Monday, September 27, 2010

What's with these pastors abusing their flocks?

Posted By on Mon, Sep 27, 2010 at 2:30 PM

We've got preachers threatening to burn books for attention, siphoning cash from the collection plate and priests abusing young boys. And, now, we've Bishop Eddie Long, who is accused of talking young men into diddling themselves and playing homosexual roles all while reading them Bible versus meant to convince them that they're not gay. (P.S. Long is an anti-gay rights campaigner.)

The real amazing part is these folks are funded by their congregations. Week after week people put their hard-earned money in the collection plate and, in many cases — especially at mega churches around the country, watch their pastors drive off in ultra-expensive cars, wearing $5,000 suits with bling-bling on their hands, wrists, necks and ears. Maybe that's why they need bodyguards.

Listen, folks: It's important that we understand who and what we're giving money to, because, as we all know, money equals power in our society. And, I'm not just talking about churches here. Before you sign your check, do a little digging. Are the organizations you're helping fund using your money in ways you deem appropriate? Do you feel good about the organization's mission and, more importantly, their accomplishments?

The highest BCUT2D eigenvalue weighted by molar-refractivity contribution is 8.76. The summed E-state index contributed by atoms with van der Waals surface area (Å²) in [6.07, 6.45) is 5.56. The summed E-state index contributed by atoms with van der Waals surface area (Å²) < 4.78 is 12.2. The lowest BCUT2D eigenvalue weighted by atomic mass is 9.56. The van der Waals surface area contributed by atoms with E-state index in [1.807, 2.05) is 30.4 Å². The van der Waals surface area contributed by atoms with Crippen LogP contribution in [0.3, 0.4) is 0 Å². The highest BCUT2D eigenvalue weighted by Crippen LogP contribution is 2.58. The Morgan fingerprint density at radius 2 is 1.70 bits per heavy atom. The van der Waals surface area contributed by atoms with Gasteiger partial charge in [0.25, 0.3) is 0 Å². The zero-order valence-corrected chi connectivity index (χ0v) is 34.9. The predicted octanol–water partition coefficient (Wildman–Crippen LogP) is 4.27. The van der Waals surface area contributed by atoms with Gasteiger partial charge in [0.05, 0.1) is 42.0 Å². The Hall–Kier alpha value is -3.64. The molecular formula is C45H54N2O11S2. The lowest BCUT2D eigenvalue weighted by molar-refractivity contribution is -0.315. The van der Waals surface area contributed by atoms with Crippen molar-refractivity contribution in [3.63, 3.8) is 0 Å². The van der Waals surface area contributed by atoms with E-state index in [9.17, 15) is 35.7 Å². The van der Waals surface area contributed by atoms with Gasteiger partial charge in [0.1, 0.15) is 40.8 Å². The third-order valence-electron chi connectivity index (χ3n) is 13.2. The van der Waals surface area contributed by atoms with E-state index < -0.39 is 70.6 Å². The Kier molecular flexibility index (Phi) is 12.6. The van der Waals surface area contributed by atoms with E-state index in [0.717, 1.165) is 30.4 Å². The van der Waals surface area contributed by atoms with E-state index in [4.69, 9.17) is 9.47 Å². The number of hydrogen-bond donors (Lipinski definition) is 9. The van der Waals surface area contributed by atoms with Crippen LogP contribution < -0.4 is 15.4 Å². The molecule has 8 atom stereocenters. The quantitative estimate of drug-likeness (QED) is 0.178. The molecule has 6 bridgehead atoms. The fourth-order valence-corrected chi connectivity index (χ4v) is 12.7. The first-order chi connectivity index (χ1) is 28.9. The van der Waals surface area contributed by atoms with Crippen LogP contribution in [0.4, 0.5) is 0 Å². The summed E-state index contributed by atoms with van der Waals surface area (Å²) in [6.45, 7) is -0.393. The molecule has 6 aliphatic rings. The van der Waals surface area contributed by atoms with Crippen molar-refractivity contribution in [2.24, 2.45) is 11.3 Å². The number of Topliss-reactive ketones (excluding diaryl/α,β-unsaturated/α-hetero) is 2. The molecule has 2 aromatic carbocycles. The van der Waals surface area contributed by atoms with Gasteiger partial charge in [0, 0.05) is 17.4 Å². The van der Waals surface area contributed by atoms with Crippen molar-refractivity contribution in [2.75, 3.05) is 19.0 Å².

Of course, Charlotte's not the only city that breeds crooked pastors — though we've got more than our fair share apparently. Remember the Bakkers? You can still visit their crumbling dynasty in Fort Mill if you need to remind yourself that God won't swoop in to save you just because you've managed to snow the most people and collect the most money. We live in a society that operates on laws. If you break them, ideally, you go to jail, irrespective of your job title.

I mean, look at this video (below). Where in the Bible did anyone suggest sparkly clothing and jewelry will get you closer to God? How 'bout giant stages? When did having a television program equal success for a preacher, and why do they need record labels or giant compounds? When did religion become a business? Is this what Jesus would do?

I'm serious. When did religion become a business? This is an important question because churches and pastors enjoy special privileges under the IRS' tax code. It's all part of the whole separation of church and state deal. If churches want to operate as businesses, that's fine with me, but I think they should then adhere to the same rules as other businesses. And, here's another question for you: Are the tax privileges meant to help define the line between church and state attracting crooks?

At some point we have have to look beyond the glitz and the glamor and decide what spirituality is really about for you, as an individual. If spirituality and prosperity are one and the same for you, that's cool. But, at least ask yourself the question. And, look around your sanctuary. Would it make Jesus, a poor carpenter, proud? Are you sure?

Here's the Bakkers trying to sell records:

Rhiannon "Rhi" Bowman is an independent journalist who contributes snarky commentary on Creative Loafing's CLog blog four days a week in addition to writing for several other local media organizations. Additionally, she's on the steering committee for the Greater Charlotte Society of Professional Journalists. To learn more, click the links or follow Rhi on Twitter.

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